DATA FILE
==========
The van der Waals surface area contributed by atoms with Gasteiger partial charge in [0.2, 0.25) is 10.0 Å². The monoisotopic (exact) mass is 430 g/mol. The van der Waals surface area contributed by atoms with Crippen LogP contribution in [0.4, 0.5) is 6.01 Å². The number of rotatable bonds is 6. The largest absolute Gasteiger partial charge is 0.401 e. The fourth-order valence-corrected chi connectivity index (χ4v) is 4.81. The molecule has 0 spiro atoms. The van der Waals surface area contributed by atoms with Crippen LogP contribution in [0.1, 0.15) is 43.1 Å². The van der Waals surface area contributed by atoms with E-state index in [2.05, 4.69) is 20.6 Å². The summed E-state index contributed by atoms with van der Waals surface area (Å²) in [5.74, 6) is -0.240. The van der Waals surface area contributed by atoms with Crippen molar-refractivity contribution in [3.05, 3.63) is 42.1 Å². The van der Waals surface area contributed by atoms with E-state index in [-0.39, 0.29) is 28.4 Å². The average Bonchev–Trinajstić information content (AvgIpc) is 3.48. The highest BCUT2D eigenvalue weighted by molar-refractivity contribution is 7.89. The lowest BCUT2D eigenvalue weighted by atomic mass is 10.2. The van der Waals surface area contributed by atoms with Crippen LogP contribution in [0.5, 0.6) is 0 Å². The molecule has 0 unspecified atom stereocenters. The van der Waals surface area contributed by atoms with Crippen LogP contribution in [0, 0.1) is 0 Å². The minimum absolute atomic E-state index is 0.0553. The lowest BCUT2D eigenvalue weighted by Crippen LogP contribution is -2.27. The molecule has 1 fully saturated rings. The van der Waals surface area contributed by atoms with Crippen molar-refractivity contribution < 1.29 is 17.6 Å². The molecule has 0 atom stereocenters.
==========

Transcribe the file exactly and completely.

The van der Waals surface area contributed by atoms with Gasteiger partial charge in [0.2, 0.25) is 10.0 Å². The monoisotopic (exact) mass is 430 g/mol. The van der Waals surface area contributed by atoms with Crippen LogP contribution in [0.4, 0.5) is 6.01 Å². The number of rotatable bonds is 6. The largest absolute Gasteiger partial charge is 0.401 e. The fourth-order valence-corrected chi connectivity index (χ4v) is 4.81. The molecule has 0 spiro atoms. The van der Waals surface area contributed by atoms with Crippen LogP contribution in [0.1, 0.15) is 43.1 Å². The van der Waals surface area contributed by atoms with E-state index in [2.05, 4.69) is 20.6 Å². The summed E-state index contributed by atoms with van der Waals surface area (Å²) in [5.74, 6) is -0.240. The van der Waals surface area contributed by atoms with Crippen molar-refractivity contribution in [3.05, 3.63) is 42.1 Å². The van der Waals surface area contributed by atoms with E-state index in [-0.39, 0.29) is 28.4 Å². The average Bonchev–Trinajstić information content (AvgIpc) is 3.48. The highest BCUT2D eigenvalue weighted by molar-refractivity contribution is 7.89. The lowest BCUT2D eigenvalue weighted by atomic mass is 10.2. The van der Waals surface area contributed by atoms with Crippen LogP contribution in [0.5, 0.6) is 0 Å². The molecule has 0 unspecified atom stereocenters. The van der Waals surface area contributed by atoms with Crippen LogP contribution in [0, 0.1) is 0 Å². The minimum absolute atomic E-state index is 0.0553. The lowest BCUT2D eigenvalue weighted by Crippen LogP contribution is -2.27. The molecule has 1 fully saturated rings. The van der Waals surface area contributed by atoms with Crippen molar-refractivity contribution < 1.29 is 17.6 Å². The molecule has 0 atom stereocenters.